Up to 35 million savers now have access to the Pensions and Lifetime Savings Association (PLSA)’s Retirement Living Standards through their pension scheme’s communications.
In total, 124 organisations are using the Standards, including over 100 pensions schemes and some of the largest and best-known industry brands. A further 25 schemes have signalled their intention to communicate the Retirement Living Standards in the future.
The figure has been derived though a combination of surveys of pension schemes, and organisations self-declaring their use of the Standards to the PLSA. As a result, it is likely to be an underestimate of the total number of organisations who have adopted the Standards in their communications. It aggregates the total number of member accounts administered by pension scheme adopters, but doesn’t include the customers of non-pension scheme financial services companies known to be already using the Retirement Living Standards – including a number of major investment platforms, as well as pension consultancies and industry bodies.
The latest figure, which is more than double the 14 million reported in October 2020, indicates the PLSA is well on its way to reaching its stated adoption target of reaching 90% of active savers by 2025.
Launched in October 2019 – and revised in 2021 to reflect price increases and changing societal trends – the Retirement Living Standards are designed to help savers picture the lifestyle they want in retirement and understand the costs. Based on independent research with the UK public by Loughborough University, the standards cover a range of goods and services that are relevant for the majority of people across three different levels – minimum, moderate and comfortable.
A single person will need to spend about £11,000 a year to achieve the minimum living standard, £21,000 a year for moderate, and £34,000 a year for comfortable. For couples, it’s £17,000, £31,000 and £50,000, respectively. The figures will be updated again in October to reflect the changes in the prices of goods and services bought by pensioners.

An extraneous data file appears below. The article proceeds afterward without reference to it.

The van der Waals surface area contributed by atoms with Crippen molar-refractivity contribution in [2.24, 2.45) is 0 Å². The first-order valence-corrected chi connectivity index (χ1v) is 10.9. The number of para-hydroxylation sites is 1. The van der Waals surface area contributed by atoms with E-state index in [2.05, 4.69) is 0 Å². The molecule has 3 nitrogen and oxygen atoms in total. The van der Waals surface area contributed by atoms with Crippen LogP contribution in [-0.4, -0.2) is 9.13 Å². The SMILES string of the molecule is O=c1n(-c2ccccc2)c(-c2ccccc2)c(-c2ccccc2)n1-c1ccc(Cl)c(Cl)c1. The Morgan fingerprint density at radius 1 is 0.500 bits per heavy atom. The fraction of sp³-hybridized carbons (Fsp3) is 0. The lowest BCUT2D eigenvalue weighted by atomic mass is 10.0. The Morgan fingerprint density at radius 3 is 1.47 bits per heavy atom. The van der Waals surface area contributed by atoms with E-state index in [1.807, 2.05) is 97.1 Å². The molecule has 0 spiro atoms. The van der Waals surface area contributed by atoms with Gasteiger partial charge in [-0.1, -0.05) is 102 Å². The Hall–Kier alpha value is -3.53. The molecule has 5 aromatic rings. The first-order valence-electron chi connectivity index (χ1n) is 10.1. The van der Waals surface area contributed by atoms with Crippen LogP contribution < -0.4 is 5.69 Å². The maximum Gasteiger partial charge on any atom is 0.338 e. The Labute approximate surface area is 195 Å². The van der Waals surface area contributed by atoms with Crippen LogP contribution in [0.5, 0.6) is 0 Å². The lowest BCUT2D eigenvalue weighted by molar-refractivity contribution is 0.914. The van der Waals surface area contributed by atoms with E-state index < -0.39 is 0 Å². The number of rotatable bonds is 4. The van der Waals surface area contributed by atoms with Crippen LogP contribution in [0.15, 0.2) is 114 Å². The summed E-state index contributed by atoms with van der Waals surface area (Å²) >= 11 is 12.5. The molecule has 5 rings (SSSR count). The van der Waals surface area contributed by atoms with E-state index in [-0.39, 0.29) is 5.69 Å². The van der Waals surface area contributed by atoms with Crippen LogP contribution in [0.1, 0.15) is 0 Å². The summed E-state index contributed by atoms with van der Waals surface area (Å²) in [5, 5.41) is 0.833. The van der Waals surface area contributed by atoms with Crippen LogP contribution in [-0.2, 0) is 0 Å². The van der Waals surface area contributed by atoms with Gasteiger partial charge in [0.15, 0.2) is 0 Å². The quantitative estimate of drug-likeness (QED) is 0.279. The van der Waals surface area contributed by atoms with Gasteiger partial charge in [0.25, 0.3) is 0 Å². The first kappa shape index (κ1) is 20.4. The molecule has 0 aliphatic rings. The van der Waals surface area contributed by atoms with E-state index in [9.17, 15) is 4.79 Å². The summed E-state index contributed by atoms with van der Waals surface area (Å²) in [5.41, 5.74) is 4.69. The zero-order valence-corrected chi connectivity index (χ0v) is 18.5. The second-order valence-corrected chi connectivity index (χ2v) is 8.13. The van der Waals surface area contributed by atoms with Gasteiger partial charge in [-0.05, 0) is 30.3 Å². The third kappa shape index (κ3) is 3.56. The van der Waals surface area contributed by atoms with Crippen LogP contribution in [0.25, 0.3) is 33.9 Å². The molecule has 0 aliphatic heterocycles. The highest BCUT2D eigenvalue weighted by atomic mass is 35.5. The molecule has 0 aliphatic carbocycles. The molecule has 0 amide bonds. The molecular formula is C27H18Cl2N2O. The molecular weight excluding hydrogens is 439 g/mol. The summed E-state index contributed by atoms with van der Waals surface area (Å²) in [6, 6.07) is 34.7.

Like the 5-a-day healthy eating initiative, the PLSA hopes for the standards to become a rule of thumb for retirement planning and be part of a national conversation about the importance of pension saving.
Evidence shows pension schemes are communicating the Standards to savers in a variety of ways. In a recent survey of PLSA members who have adopted the Standards, half said they feature them on their website (54%), with a third providing a link to the PLSA website (32%). A quarter say they have mentioned the Standards in their newsletters or in seminars and face-to-face events (24% respectively). They are also being communicated via online tools and calculators (16%) and in annual benefit statements (11%).
Among those who currently communicate the Retirement Living Standards to their scheme members, almost all say they are useful in helping members understand what to save for in retirement (96%), with two-thirds (66%) believing they are extremely or very useful.
Nigel Peaple, Director of Policy & Research PLSA, said: “It has been enormously encouraging to see so many pension and savings organisations proactively using the Retirement Living Standards to help bring pension saving to life.
“Reaching up to 35 million savers, the Retirement Living Standards are now firmly established as part of a common language to help people engage with pension saving and understand their spending needs in retirement.”
To learn how your organisation can further support the initiative by becoming a Friend of the Retirement Living Standards, click here.
Following the success of the inaugural awards last year, the PLSA will shortly be launching the 2022 Retirement Living Standards Awards to recognise excellence in adopting the Standards in pension organisations’ communications and highlight best practice.